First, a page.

The Cunningham recklessness attempts to look into the defendant’s mind and asks whether he realised that there was a risk but carried on regardless6. Foresight is an essential element of subjective recklessness. Following Cunningham, the courts decided that a defendant who deliberately closes his mind to risk could be considered subjectively reckless.7 Caldwell created a new and wider test. It proposes that recklessness is a departure from the standard of conduct of the prudent person8. The decision was followed in subsequent case decisions.9 Caldwell posed problems for the unknowledgeable and those whose inadvertence results from incapacities, as it is harsh to punish them10. Although the defendant completely unaware any risk created, he can be objectively reckless. This caused injustice and gave rise to a great deal of criticism. Perhaps for the injustice caused by Caldwell, Caldwell only limited to offences such as criminal damage and dangerous driving. In other areas of criminal law, recklessness continued to apply pre-Caldwell meaning.11 The final blow to Caldwell recklessness was dealt in RvG. The House of Lords overturned Caldwell. The Lords relied on ‘compelling legal considerations’, namely legislative intent and fairness and did not refer to similar precedents. In RvG, a subjective test was applied. Lord Bingham gave the leading judgment and the other judges consented with Lord Bingham’s decision and reasoning for coming to that decision.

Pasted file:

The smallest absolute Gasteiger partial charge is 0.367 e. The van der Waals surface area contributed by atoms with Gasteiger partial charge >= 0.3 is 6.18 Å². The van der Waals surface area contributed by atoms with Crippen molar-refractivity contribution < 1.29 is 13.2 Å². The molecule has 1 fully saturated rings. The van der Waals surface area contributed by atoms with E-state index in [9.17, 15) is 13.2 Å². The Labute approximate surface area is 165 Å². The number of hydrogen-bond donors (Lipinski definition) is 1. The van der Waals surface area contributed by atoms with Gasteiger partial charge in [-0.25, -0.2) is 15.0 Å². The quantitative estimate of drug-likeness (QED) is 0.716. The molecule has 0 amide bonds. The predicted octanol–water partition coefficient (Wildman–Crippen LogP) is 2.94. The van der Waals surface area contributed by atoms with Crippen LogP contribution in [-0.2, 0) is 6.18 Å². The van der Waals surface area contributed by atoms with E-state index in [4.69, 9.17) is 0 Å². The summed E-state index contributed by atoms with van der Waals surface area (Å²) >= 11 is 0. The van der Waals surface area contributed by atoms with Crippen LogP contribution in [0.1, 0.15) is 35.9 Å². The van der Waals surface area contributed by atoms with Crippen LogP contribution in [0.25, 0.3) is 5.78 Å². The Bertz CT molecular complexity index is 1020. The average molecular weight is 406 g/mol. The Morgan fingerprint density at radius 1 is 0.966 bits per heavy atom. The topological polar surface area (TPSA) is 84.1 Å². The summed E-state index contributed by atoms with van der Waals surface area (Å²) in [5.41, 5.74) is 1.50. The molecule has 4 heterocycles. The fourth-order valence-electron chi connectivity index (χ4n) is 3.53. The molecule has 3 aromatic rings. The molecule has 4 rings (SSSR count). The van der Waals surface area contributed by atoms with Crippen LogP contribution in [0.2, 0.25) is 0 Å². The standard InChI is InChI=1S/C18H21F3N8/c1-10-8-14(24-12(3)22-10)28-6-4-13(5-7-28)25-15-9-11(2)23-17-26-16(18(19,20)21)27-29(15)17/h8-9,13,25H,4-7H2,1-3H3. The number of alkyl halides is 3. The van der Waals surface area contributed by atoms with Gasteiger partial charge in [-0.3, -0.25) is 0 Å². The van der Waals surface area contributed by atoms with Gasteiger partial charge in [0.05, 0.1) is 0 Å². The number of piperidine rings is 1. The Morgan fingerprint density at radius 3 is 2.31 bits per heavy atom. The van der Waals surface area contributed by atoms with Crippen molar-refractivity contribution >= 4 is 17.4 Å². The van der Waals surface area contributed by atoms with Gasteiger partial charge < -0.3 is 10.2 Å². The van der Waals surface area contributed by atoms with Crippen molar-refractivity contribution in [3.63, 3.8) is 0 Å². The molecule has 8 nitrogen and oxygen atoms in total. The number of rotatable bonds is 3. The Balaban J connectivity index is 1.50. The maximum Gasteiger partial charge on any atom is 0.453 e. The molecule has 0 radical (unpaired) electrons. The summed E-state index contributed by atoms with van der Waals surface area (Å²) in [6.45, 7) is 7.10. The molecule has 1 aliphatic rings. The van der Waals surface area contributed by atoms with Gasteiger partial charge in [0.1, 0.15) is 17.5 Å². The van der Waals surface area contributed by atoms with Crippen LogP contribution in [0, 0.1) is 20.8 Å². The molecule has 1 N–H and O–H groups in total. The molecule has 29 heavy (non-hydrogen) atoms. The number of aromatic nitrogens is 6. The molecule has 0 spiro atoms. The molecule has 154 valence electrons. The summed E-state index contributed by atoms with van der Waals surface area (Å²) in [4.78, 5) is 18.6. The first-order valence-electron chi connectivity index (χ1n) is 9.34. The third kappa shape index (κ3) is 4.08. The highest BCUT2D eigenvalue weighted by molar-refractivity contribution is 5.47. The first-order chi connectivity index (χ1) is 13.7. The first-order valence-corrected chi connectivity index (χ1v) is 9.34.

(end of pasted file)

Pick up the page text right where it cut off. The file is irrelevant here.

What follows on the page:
Of the four reasons provided by Lord Bingham to overrule Caldwell, actus non facit reum nisi mens sit rea, constituted the first ground.12 Lord Bingham stated that it is a salutary principle of the law that it had to be proven that the defendant had the necessary mens rea to commit the crime. No one should be convicted of a serious crime without culpability. Lord Bingham’s understanding of this principle is built upon the strict subjectivist view of mens rea in associating culpability. According to his view, mens rea is limited to a subjective condition found in a cognitive state.13 Besides, inadvertent wrongdoer has to be distinguished from the advertent wrongdoer in terms of liability.14 Professor Kenny stated that a more harsh punishment is needed to deter a person from taking a conduct that he knows carries a risk than is needed for a less threatening inadvertent wrongdoer.15 There is also a moral distinction between the individual who knowingly takes a risk and the individual who fails to consider a risk. Brady stated that it is justified to punish the former more severely.16 ‘Knowing disregard’ of a known and unacceptable risk or a deliberate closing of the mind to such risk are culpable. Lord Bingham approved that a man cannot close his mind to risk unless he first realises that there is a risk, in which case he is subjectively reckless as had already been decided in Parker17.
The second argument used by Lord Bingham was that the Caldwell test was unfair and he added that RvG was an obvious example. Lord Bingham cited that both the judge and the jury felt uneasy about convicting the boys.18 Besides, in Elliot19, it offended the jury’s sense of fairness. Besides, Caldwell had largely overlapped with